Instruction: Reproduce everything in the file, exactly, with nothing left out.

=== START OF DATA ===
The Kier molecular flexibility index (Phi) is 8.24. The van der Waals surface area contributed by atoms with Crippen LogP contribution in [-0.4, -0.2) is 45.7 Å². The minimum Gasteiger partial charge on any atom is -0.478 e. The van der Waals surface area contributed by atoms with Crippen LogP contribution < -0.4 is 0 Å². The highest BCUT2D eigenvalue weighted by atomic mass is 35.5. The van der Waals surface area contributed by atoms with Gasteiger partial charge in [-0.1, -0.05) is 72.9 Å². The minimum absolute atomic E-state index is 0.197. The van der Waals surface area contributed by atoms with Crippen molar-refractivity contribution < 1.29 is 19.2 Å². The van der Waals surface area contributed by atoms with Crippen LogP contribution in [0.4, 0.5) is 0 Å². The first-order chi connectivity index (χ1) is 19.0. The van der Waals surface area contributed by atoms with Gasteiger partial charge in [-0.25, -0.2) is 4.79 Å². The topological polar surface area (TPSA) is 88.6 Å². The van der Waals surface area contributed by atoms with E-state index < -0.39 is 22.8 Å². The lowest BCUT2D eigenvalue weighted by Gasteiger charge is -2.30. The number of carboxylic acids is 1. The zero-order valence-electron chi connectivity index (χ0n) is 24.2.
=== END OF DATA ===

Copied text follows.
The Kier molecular flexibility index (Phi) is 8.24. The van der Waals surface area contributed by atoms with Crippen LogP contribution in [-0.4, -0.2) is 45.7 Å². The minimum Gasteiger partial charge on any atom is -0.478 e. The van der Waals surface area contributed by atoms with Crippen LogP contribution < -0.4 is 0 Å². The highest BCUT2D eigenvalue weighted by atomic mass is 35.5. The van der Waals surface area contributed by atoms with Gasteiger partial charge in [-0.1, -0.05) is 72.9 Å². The minimum absolute atomic E-state index is 0.197. The van der Waals surface area contributed by atoms with Crippen molar-refractivity contribution < 1.29 is 19.2 Å². The van der Waals surface area contributed by atoms with Crippen LogP contribution in [0.4, 0.5) is 0 Å². The first-order chi connectivity index (χ1) is 19.0. The van der Waals surface area contributed by atoms with Gasteiger partial charge in [-0.25, -0.2) is 4.79 Å². The topological polar surface area (TPSA) is 88.6 Å². The van der Waals surface area contributed by atoms with E-state index < -0.39 is 22.8 Å². The lowest BCUT2D eigenvalue weighted by Gasteiger charge is -2.30. The number of carboxylic acids is 1. The zero-order valence-electron chi connectivity index (χ0n) is 24.2.